The arrow 12 indicates the reciprocal longitudinal movement of the entire cutting device. The amplitude curves 13 present the vibratory pattern in the knife 5.
It may thus be seen that vibrations are induced in the knife 5 in dependence of the geometry and the properties of the materials. The wavelengths of the vibrations are substantially shorter than the wavelengths of the exciting ultrasonic vibrations.
FIG. 3 depicts the structural arrangement of the ultrasonic transducers 1 in connection with the amplitude amplifier 11 and the way in which they are connected to the arcuate member 3, as well as the connection with the knife 5.
In this embodiment an amplitude amplifier 11 is directly mounted on each of the ultrasonic transducers. The amplification of the amplifier 11 is determined by its configuration which in the present example is shown to be a stepped cylinder. At the position of the cross-sectional reduction, the stepped cylinder is provided with a flange 14 by means of which the corresponding ultrasonic transducer 1 and amplitude amplifier 11 are connected to the arcuate member 3.
In this connection, it is important to position the flange 14 at a zero passage of the vibration to prevent transmittal of vibrations to the arcuate member 3.
An advantageous configuration of the knife 5 is shown in FIG. 4 which depicts alternative cross-sectional configurations of the knife 5 with one and two cutting edges 15 and 16, respectively.
The narrow configuration of the knife 5 results in a substantially smaller surface area relative to conventional circular knives. This results in the advantages that the knives may be cleaned more easily, that greasing effects during a cutting operation are reduced, that friction and warming of material are reduced which, in turn, results in a reduced bacterial exposure of the surface of the material to be cut. Self-cleaning action is, in fact, induced in the knife.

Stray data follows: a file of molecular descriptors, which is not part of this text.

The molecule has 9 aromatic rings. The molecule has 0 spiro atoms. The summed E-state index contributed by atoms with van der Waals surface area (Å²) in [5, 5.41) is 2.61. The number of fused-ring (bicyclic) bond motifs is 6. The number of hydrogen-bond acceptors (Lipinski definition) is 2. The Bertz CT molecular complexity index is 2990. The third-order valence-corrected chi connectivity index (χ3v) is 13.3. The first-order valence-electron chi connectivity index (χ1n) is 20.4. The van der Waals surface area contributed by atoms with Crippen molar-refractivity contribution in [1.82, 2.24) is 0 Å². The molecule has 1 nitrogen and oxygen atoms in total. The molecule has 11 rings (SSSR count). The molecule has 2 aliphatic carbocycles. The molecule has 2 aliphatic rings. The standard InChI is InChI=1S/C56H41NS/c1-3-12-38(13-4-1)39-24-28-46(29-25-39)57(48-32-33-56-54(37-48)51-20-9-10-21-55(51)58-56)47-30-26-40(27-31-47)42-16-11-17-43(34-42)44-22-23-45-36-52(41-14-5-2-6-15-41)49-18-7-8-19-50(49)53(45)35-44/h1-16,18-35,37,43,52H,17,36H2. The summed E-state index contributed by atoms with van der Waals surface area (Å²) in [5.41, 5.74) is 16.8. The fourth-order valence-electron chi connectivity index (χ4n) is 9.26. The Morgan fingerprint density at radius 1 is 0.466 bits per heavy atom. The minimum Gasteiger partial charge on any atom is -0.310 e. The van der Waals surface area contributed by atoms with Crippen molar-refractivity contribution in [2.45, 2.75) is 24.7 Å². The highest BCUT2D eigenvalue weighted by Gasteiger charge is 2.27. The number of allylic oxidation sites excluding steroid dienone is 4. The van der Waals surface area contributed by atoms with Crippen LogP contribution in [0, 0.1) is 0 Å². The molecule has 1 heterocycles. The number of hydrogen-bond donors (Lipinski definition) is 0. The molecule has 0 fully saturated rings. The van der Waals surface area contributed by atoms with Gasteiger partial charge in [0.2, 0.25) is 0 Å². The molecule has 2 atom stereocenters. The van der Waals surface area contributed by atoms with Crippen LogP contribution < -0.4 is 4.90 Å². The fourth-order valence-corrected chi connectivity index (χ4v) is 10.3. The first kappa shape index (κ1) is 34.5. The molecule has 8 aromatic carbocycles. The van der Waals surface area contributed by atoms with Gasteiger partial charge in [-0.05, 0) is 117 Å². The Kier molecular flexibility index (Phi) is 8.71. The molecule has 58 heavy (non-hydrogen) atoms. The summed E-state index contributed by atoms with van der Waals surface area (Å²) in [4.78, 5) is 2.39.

The proposed novel cutting system relates to an oscillating cutting system operating in a straight line for cutting of food stuffs, in particular. It may also be used, however, for cutting and severing other products. Particularly for cutting food stuffs, such as meats and cold cuts, as well as vegetables, cheese and baked goods in a fresh and refined condition, the novel system provides for quality precision cuts. Its also satisfies the high sanitary or hygienic requirements. On the basis of its double action, the cutting system with the long-stroke controlled drawing movement of the knife 5 by means of the controlled ultrasonic transducers 1, provides for a high speed cutting system with knife movements of about 5 to 500 Hz and an amplitude of about 10 to 30 mm. Ultrasonic micro cutting operations are thus possible in the product to be worked upon.
It will thus be seen that an ultrasonically energized cutting system is provided with an additional mechanically generated translatory movement superimposed upon it. The double-acting cutting system is characterized by a longstroke controlled oscillation of a cutting blade and is provided with a controlled ultrasonic generator for the cutting tool.
A high speed cutting system has thus been provided which allows the blade to be moved at about 5 to 50 Hz at an amplitude of about 10 to about 30 mm and which affects an ultrasonic micro cutting operation in the product to be cut.